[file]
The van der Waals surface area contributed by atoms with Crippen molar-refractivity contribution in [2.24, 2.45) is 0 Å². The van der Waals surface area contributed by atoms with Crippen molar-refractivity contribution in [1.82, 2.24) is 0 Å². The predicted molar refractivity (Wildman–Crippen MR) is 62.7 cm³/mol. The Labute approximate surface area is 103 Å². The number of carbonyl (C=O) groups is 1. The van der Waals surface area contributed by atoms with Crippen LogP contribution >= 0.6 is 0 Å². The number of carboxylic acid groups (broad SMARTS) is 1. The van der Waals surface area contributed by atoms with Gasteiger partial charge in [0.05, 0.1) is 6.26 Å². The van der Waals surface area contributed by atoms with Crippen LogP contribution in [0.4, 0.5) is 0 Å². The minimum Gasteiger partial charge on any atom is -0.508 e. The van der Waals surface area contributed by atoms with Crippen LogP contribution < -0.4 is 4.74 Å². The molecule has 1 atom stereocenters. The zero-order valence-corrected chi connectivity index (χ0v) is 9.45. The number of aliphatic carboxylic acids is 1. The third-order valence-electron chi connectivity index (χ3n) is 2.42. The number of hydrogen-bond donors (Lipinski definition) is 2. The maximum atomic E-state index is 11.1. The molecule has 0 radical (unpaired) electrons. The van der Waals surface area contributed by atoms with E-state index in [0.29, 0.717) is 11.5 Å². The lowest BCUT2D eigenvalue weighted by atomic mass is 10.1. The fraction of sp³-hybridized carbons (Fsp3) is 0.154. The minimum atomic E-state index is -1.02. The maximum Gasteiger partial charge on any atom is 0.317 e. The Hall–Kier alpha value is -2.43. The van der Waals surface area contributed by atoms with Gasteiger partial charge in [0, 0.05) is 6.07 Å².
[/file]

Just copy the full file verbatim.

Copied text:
The van der Waals surface area contributed by atoms with Crippen molar-refractivity contribution in [2.24, 2.45) is 0 Å². The van der Waals surface area contributed by atoms with Crippen molar-refractivity contribution in [1.82, 2.24) is 0 Å². The predicted molar refractivity (Wildman–Crippen MR) is 62.7 cm³/mol. The Labute approximate surface area is 103 Å². The number of carbonyl (C=O) groups is 1. The van der Waals surface area contributed by atoms with Crippen LogP contribution >= 0.6 is 0 Å². The number of carboxylic acid groups (broad SMARTS) is 1. The van der Waals surface area contributed by atoms with Gasteiger partial charge in [0.05, 0.1) is 6.26 Å². The van der Waals surface area contributed by atoms with Crippen LogP contribution in [0.4, 0.5) is 0 Å². The minimum Gasteiger partial charge on any atom is -0.508 e. The van der Waals surface area contributed by atoms with Crippen LogP contribution < -0.4 is 4.74 Å². The molecule has 1 atom stereocenters. The zero-order valence-corrected chi connectivity index (χ0v) is 9.45. The number of aliphatic carboxylic acids is 1. The third-order valence-electron chi connectivity index (χ3n) is 2.42. The number of hydrogen-bond donors (Lipinski definition) is 2. The maximum atomic E-state index is 11.1. The molecule has 0 radical (unpaired) electrons. The van der Waals surface area contributed by atoms with E-state index in [0.29, 0.717) is 11.5 Å². The lowest BCUT2D eigenvalue weighted by atomic mass is 10.1. The fraction of sp³-hybridized carbons (Fsp3) is 0.154. The minimum atomic E-state index is -1.02. The maximum Gasteiger partial charge on any atom is 0.317 e. The Hall–Kier alpha value is -2.43. The van der Waals surface area contributed by atoms with Gasteiger partial charge in [0, 0.05) is 6.07 Å².